In this series of articles we will be reminding you of players you forgot ever donned the black and blue of the Nerazzurri, as well as discussing and dissecting their time at Inter as well as the rest of their careers.
In the second part of this series, we will be investigating the short spell of legendary Brazilian left back Roberto Carlos in the Nerazzuri colours.
Just how did a player who finished as a Ballon D’Or runner up as an individual, a World Cup winner with his country and a three time Champions League winner with Real Madrid have such an anonymous spell with Inter?
Like many great Brazilian players, Carlos began plying his trade as a footballer in his native land, turning out for Palmeiras and Atlético Miniero. His performances from full back earned him national honours and he was part of the squad who came runners up in the 1995 edition of the Copa America.
Like all successful Brazilians, there seems to come a time where it seems natural to move over to Europe. More exposure, a tougher league and more financial gains lead to most Brazilian players feeling as if a move to Europe signals that they have made it in their careers.
Following his exploits at the Copa America, Carlos left Palmeiras to join Inter who were being coached by Octavio Bianchi.
The thought was that Carlos would strengthen a back line which already boasted the likes of Javier Zanetti and Giuseppe Bergomi. Carlos, aged just 22 at the time, was seen as perhaps Inter’s left back for the next ten years. With Zanetti at right back and Carlos as left back the future seemed set Inter, however, it simply didn’t pan out that way.
Carlos couldn’t have started his Inter career any better in all fairness, thundering one of his trademark free-kicks home in his debut against Vicenza, but that was about as good as it got.
Stats wise his season on paper looks quite solid. Sevens goals across 34 games in all competitions isn’t too shabby for a man who played as a mixture of left back, left wing and central midfield.
However the former is where the problem lay. Octavio Bianchi was to last only until the September of that season and his replacement, club legend Luis Suarez, only took on the hot seat for a month. In came Englishman Roy Hodgson fresh from guiding Switzerland through the 1994 World Cup and onto qualification for Euro 1996.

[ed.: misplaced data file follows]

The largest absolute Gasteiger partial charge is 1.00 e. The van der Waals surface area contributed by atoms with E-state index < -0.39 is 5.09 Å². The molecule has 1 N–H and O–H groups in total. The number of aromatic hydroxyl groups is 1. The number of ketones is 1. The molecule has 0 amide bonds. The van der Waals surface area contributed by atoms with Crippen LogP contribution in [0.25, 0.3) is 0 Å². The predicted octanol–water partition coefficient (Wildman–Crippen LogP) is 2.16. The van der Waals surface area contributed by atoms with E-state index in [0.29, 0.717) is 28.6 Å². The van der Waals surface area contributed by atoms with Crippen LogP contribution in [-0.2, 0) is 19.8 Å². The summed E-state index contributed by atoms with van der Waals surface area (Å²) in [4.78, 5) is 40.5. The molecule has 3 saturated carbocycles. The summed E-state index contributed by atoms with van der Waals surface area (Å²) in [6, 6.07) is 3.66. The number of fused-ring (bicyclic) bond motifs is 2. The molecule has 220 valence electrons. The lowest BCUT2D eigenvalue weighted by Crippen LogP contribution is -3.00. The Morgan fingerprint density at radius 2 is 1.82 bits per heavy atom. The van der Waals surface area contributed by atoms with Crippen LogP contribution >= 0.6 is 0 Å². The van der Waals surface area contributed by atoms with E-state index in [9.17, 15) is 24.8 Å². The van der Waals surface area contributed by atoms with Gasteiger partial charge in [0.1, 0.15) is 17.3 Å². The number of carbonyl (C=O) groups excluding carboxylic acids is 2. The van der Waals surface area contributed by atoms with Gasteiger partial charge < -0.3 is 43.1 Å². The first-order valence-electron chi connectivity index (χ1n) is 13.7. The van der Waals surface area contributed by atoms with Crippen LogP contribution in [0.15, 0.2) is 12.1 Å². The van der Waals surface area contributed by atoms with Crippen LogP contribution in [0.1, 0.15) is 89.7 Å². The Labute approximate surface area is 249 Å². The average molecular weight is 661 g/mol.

Hodgson was hugely well respected as a manager for his work with the Swiss as he had guided them to their first major tournament since 1966 and his work in Scandinavia in general alongside Bob Houghton had earned him legendary status.
However, him and Carlos never hit it off according to the player.
Hodgson seemed determined on playing Carlos further up the pitch in a central midfield role or on the wing, something which the player wasn’t happy with. Carlos protested against playing in a more advanced role as he didn’t want his national team role to come under jeopardy.
Carlos wanted to be first choice left back heading into the next edition of the Copa America and even further ahead a World Cup. Hodgson guided Inter to a seventh place finish in Serie A and to the semi-finals of the Coppa Italia but Carlos wasn’t going to stick around for the next term under Hodgson’s helm.
Carlos left Inter after just one season, signing for Spanish giants Real Madrid where he would become one of the best left backs of his generation.
Carlos amassed over 400 appearances for Los Blancos, winning three Champions League titles and four La Liga winners medals during his time at the club.
Since his retirement following spells with Fenerbahce, Corinthians, Anzhi and Deli Dynamos in India, Carlos has been quite outspoken about why his spell at Inter did not work out.
Carlos has conducted numerous interviews where he has blamed Hodgson for his departure and sought Massimo Moratti’s help to escape the club.
Carlos claimed that Hodgson ‘didn’t know much about football’ and he was worried about losing his spot in the Brazil national team.
With the beauty of hindsight, it’s clear to see that Carlos went on to have a stellar career both for his country and at the Bernabéu which is testament to his belief in his abilities to play as a left back.
However, Hodgson did not leave Inter in disgrace, leading them to the UEFA Cup final which they lost on a penalty shootout against Schalke 04.
Right place but at the wrong time for Carlos perhaps or should he have been more understanding and respectful of his managers methods? We will never know.
Previous players in these series:
Matthias Sammer: A Nerazzurri Legend That Never Was
The post The Forgotten Faces At Inter – Roberto Carlos: Was It Roy Hodgson’s Fault Or Just In The Right Place But At The Wrong Time? appeared first on Sempreinter.
from Sempreinter https://ift.tt/2XxPZOy
via IFTTT visita: https://ift.tt/1VotyWY